The Visionary Architect of the USS Arizona Memorial
There are many well-known names associated with Pearl Harbor. President Franklin D. Roosevelt, who gave the famous "Infamy" speech to the US Congress the day after the attack. Admiral Husband E. Kimmel, the man widely blamed for the lack of preparedness that allowed the Japanese to take the naval base completely by surprise. Others are less-well-known, like Alfred Preis, the architect of the USS Arizona Memorial.
The USS Arizona (BB-39)was just like the seven other battleships lined up at Battleship Row on the morning of December 7, 1941, but by the end of the two-hour attack, she would be the ship that suffered the greatest loss, the ship that would become a symbol of the attack itself, of the heroism of the sailors who fought to survive, and of the American tenacity that kept the nation going even after over 2,400 Americans were lost.
Sunk to the bottom of the harbor, the USS Arizona is immortalized in American history as the biggest single loss during the first strike on American forces in World War II.
Alfred Preis: The Architect of the USS Arizona Memorial
Born and raised in Vienna, Austria, Alfred Preis spent his earliest years as an architect studying at the Vienna Technical University, never once stopping to consider the contribution he would eventually make to American history. If not for the actions of the Nazi regime and the threats made on Austria in the run-up to World War II, the young architect would never have had to flee his home country, but with the future of Austria uncertain, he enlisted the help of the Catholic Refugee Association and fled to the United States.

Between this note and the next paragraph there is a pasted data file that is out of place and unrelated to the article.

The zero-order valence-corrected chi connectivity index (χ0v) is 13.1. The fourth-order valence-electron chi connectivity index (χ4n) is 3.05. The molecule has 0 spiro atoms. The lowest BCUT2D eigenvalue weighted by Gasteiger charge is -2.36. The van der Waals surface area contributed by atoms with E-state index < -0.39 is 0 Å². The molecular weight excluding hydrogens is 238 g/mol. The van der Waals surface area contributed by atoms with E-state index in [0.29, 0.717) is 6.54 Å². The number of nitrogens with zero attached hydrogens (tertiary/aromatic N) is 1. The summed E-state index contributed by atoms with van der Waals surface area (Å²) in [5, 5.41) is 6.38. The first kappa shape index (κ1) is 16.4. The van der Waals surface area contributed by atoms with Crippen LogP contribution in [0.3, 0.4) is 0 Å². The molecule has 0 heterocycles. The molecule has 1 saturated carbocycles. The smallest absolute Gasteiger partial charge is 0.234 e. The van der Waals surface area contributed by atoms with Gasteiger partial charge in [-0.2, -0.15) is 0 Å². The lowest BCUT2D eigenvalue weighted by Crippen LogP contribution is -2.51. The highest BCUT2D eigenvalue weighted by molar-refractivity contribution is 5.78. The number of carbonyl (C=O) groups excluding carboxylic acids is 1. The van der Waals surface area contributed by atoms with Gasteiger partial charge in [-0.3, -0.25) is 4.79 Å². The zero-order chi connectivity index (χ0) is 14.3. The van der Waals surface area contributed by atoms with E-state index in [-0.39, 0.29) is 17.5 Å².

His welcome wasn't a particularly warm one, spending three months spent interned in Hawaii’s Sand Island Detainment Camp, a direct result of the December 7th, 1941 attack on Pearl Harbor. Little did Alfred Preis know, the cause for his brief internment would later connect to the very thing he would become known for.
The destruction and loss of the USS Arizona and her crew weighed heavy on the American people, especially those who lived and worked around Pearl Harbor. There had never before been such an attack on American soil, and the fact that the vessel was still at the bottom of the harbor, visible to anyone who came near, ensured the memory of the attack and those lost would never be lost.
Ensuring that its memory wouldn’t fade, it only seemed fitting that the Arizona would receive a memorial that displayed everything the sunken vessel stood for. Dedicated in 1962, the memorial built over the Arizona became Preis's greatest work of art, though early criticism didn’t quite get the message he conveyed.
The unique design, the sagging center and the uplifted ends, represent the stages of the nation’s mindset with the lowest point being a feeling of defeat and loss felt from the Pearl Harbor attack. The two higher ends that flank the slump represent American pride and ultimate victory.